One of the darkest and weirdest records of the year, King Night by Salem is like a druggy Halloween screw in a graveyard, full of destroyed synths, evil beats and out of it vocals. The Michigan trio of John Holland, Heather Marlatt and Jack Donoghue have created something close to a witch house masterpiece – a horror show of eerie soundtracks that the word headfuck was invented for.
This is creepy listening that surpasses expectations for a band that first appeared on a wave of underground hype. It’s experimental modern goth, treated with heavy slices of beats, bass and sinister shadows. From the moment that an Omen choir and distorted electronica pulverise your speakers on the opening title track, you can be sure that King Night is going to be as far away from radio friendly as you can imagine – the only time Fearne Cotton will be playing this on BBC Radio 1 is when she’s turned into a zombie-corpse with maggots poking through her eye sockets.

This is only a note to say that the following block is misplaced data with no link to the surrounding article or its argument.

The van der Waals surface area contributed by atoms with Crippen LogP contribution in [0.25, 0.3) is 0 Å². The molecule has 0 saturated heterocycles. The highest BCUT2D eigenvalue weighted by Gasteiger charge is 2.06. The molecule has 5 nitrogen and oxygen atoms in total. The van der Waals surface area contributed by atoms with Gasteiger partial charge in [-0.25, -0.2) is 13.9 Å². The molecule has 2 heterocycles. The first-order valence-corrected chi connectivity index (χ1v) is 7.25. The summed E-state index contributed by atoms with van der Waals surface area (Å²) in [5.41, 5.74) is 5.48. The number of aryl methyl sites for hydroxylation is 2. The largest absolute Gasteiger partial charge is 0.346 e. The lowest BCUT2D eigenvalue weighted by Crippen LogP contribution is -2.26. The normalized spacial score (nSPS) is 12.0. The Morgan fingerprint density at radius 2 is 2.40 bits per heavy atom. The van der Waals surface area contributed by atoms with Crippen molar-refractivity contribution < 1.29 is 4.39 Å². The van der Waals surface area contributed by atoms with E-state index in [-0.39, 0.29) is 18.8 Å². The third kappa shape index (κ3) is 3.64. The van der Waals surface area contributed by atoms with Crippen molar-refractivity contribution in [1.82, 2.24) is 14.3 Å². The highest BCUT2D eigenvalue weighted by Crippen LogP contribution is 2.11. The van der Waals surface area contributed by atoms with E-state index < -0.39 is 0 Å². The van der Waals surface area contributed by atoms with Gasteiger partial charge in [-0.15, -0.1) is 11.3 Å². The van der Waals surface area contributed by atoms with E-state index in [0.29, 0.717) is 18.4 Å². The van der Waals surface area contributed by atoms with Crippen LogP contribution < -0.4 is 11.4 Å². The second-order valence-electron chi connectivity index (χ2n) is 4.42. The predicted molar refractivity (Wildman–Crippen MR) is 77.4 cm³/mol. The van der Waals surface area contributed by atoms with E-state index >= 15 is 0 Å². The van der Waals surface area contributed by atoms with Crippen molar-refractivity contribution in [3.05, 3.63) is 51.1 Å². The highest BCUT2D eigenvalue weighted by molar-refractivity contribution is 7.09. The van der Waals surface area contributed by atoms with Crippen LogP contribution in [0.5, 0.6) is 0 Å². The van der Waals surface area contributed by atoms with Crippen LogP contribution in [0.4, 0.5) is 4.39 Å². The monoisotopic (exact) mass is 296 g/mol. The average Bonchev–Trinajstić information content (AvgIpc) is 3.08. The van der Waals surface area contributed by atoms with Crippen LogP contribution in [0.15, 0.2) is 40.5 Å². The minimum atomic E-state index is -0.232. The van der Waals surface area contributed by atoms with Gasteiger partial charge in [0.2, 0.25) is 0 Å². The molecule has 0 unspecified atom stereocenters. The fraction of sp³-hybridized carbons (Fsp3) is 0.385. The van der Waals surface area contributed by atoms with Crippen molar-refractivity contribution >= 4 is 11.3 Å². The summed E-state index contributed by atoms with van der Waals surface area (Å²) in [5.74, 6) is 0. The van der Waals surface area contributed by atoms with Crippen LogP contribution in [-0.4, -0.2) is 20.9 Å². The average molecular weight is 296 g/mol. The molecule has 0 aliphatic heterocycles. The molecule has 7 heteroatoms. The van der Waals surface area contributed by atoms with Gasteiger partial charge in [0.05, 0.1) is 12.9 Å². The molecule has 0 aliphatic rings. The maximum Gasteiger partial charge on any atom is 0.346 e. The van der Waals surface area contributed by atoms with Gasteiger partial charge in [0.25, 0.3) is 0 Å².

Yet despite the blackness of King Night there’s something here that is in places quite celebratory– be it the ethereal ghost vocals and haunted-noise synths on Frost or the way that Sick sounds like a pitchshifted séance slo-mo hip hop jam. Imagine Fever Ray and Sleigh Bells getting intimate under a black duvet to create a soundtrack to a new haunted house film where the geekily intelligent sexy-cute American girl who would normally solve the mystery gets her head sliced off in the first five minutes. It’s an album that certainly isn’t ever going to appeal to the mainstream, but for those who like to spend a little time in dark, spacey, mind altering places King Night is highly recommended.